DROUGHT FRANCE. More than sixty departments are affected by drought alerts in France. As a heat episode is looming over the country, the use of water is becoming a critical problem in several regions. We take stock of the restrictions already in force.
[Updated July 10, 2023 4:11 p.m.] Due to the low rainfall expected in the first half of July, many prefectures in France have issued decrees to institute restrictions on the use of drinking water to prevent any possible crisis. The month of June had however been marked by a level of excess rain over most of the territory, but the results of the winter season are still being felt.
At the beginning of July, 65 departments are affected by water restrictions, of which 13 are in a crisis situation, the highest level of alert. The Pyrénées-Orientales, the Var, the Loire-Atlantique, the Vienne, the Oise and a large part of the departments of the Centre-Val de Loire are in a critical situation while the country has not yet experienced a major episode. of heat wave.
The rains and thunderstorms in June helped to counter the surface dryness in places, but were not enough to fill the water tables. More than half of the groundwater reserves were in deficit during the first days of July according to drought info data. A slight improvement compared to spring, but which will not save the country from drought and water restrictions this summer. The Weather Channel, however, indicates that with frequent thunderstorms expected during the season including in the southeast, "the situation could be a little less critical than last year regarding surface dryness" despite temperatures above normal for 2°C.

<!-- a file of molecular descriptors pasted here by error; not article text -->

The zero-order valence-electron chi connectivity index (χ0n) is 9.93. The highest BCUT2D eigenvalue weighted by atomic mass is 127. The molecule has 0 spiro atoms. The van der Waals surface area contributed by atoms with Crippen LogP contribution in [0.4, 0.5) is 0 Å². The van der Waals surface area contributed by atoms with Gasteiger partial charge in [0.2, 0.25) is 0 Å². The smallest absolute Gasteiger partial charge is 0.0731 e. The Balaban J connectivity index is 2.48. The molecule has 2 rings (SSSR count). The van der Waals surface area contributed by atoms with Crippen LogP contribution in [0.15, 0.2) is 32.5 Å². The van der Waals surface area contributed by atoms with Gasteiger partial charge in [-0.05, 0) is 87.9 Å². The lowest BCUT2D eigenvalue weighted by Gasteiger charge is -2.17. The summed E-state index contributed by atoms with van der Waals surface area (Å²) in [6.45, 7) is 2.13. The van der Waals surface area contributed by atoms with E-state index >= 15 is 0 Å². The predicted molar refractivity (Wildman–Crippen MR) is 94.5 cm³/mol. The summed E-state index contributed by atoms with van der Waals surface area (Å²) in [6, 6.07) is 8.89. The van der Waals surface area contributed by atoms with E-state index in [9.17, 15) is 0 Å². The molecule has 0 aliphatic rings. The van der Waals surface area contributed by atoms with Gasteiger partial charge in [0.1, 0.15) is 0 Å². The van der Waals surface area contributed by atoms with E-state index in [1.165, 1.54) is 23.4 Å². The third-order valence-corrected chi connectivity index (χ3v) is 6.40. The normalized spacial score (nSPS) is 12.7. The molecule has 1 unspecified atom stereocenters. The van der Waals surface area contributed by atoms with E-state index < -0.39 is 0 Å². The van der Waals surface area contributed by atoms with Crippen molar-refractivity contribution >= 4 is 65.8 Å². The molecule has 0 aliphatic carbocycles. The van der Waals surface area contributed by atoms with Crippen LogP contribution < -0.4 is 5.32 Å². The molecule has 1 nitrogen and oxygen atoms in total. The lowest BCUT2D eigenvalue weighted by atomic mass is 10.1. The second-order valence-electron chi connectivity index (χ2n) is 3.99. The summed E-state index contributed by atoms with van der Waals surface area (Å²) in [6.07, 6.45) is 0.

But, can the rains that have fallen in France since the beginning of May provide reassurance about the future drought? "What happens on the surface does not necessarily have a link with what happens in depth", explains Serge Zaka, agroclimatologist, interviewed by Le Figaro. Vegetation, emerging from hibernation, essentially captures the spring rains. The abundant rains in May nourished the vegetation, but also strengthened surface watercourses. They're good news since they'll save you from having to tap groundwater early, but they come too late to recharge them. So the drought will once again weigh on the daily lives of a large majority of French departments.
Thursday, May 11, the Pyrénées-Orientales were classified almost entirely at the crisis alert level for drought. In this department, it is now forbidden to carry out non-priority samples, including agricultural ones. In this context of historic drought, those who do not comply with this ban are liable to fines of up to 1,500 euros for individuals and 7,500 euros for companies. Other French departments are affected by restrictions.
As of July 10, 2023, drought alerts concern several French departments. But the vigilance thresholds are multiplying throughout the country. Here are the most affected sectors:
What is the drought map of France?
Propluvia is the institute of the Ministry of Ecological Transition responsible for monitoring water levels and the internet platform that allows direct consultation of water restriction orders. The site includes a scalable map to view the areas affected by these prefectural decrees. Here is the map as of July 10, 2023.
There are four main levels of drought vigilance and all of them result in the implementation of specific measures.
A national geological service, the BRGM is the benchmark public establishment in the applications of Earth sciences to manage the resources and risks of the soil and subsoil with a view to sustainable development. Here is their forecast map of the risk of drought on groundwater in 2023.
Individuals have a role to play in limiting drought, in particular through small everyday gestures summarized by the website of the Ministry of Ecological Transition:
If these actions to adopt are good for the planet, they are also good for the bank account, while the bill should increase soon, given the price of water. A larger increase should also weigh on the most consuming households at the top, as Emmanuel Macron announced.